IGP orders SARS operatives to wear uniforms with identification

Ibrahim Idris, inspector-general of police (IGP), has ordered operatives of the special anti-robbery squads (SARS) to wear uniforms with full identification pending the launch of new Federal-SARS uniform.

Jimoh Moshood, spokesman of the force, disclosed this in a statement after a briefing on the progress made on the overhaul of SARS.

Vice-President Yemi Osibanjo had ordered the IGP to overhaul the unit following persistent complaints and reports that border on allegations of human rights violations.

The statement read, “In the meantime, the Acting President has directed the National Human Rights Commission to set up a Committee that will conduct nation-wide investigation of the alleged unlawful activities of SARS in order to afford members of the general public the opportunity to present their grievances with a view to ensuring redress.”

The IGP renamed the police outfit federal SARS (FSARS) and ordered his operatives to go for psychiatric evaluation.

Represented by Habila Joshak, a deputy-inspector general, operations department, the IGP emphasised that the overhaul of SARS was beyond rhetoric and real reform was taking place.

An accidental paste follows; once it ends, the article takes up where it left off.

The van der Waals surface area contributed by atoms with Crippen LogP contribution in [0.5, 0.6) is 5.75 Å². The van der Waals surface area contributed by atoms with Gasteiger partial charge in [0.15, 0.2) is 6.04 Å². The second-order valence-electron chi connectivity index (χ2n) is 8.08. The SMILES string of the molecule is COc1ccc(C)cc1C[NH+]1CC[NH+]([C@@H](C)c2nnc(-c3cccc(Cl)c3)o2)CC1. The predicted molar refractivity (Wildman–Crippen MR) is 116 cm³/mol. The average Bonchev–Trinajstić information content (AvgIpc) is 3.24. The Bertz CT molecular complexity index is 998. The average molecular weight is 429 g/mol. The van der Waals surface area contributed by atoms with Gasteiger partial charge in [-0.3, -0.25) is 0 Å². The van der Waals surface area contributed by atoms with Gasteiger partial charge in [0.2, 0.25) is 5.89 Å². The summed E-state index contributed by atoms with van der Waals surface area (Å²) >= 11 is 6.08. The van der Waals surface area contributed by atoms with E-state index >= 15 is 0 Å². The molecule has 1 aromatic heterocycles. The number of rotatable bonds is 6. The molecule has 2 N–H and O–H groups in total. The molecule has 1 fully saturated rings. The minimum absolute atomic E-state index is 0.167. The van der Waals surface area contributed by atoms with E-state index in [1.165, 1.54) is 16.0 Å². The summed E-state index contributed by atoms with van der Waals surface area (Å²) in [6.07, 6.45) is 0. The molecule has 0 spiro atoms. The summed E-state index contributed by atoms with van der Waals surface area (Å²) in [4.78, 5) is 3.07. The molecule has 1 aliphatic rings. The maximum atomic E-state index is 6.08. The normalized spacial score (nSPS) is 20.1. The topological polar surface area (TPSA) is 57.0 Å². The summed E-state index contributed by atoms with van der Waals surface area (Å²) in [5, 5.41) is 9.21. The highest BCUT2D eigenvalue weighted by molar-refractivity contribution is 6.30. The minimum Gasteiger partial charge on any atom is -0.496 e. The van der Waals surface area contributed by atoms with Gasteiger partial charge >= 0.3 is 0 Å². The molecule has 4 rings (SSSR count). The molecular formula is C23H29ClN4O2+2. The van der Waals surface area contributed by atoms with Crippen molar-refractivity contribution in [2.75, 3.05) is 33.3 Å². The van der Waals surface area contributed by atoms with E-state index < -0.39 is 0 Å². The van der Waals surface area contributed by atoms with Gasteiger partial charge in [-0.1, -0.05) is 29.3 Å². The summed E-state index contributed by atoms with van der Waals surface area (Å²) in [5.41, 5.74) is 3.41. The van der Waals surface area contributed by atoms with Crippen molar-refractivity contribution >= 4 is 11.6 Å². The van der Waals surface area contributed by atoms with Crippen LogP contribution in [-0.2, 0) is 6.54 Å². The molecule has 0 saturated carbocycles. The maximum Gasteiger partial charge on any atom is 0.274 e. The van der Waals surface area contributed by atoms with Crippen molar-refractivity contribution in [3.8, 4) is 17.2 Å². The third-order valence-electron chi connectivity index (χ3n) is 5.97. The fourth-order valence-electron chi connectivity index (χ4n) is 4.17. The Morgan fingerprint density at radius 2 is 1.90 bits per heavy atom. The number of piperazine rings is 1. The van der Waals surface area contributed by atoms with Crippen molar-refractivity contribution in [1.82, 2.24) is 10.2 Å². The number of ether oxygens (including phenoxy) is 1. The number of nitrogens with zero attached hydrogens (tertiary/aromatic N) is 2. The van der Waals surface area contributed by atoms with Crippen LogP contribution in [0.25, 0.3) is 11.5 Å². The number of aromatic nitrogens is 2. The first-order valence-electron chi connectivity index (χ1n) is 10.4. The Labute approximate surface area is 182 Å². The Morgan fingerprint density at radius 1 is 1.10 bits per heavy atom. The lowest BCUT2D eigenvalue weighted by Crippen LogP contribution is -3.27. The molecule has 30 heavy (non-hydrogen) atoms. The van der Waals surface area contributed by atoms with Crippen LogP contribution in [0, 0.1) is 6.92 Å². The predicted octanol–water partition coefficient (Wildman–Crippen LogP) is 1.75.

The new update, however, included the setting up of a custody records management system for the overhauled unit throughout the country.

He explained that this system would contain the records of arrests, detentions and welfare details of suspects, noting that this system would discourage arbitrary arrest of people, and ensure that suspects are charged to court within 24 hours according to the law.

He said among other things that federal SARS operatives had been ordered not to attend to civil or commercial matters again. But strictly to armed robbery and kidnapping cases only.

Joshak added that the police had involved the services of psychologists and counsellors in the ongoing screening of its operatives.

Amaechi Elumelu, the deputy commissioner of police in charge of the IGP’s X-Squad, said the screening and mobilisation of FSARS operatives would not be business as usual again, as they will go through rigorous orientation, human rights training and other screening processes that will include the evaluation of their previous records on human rights.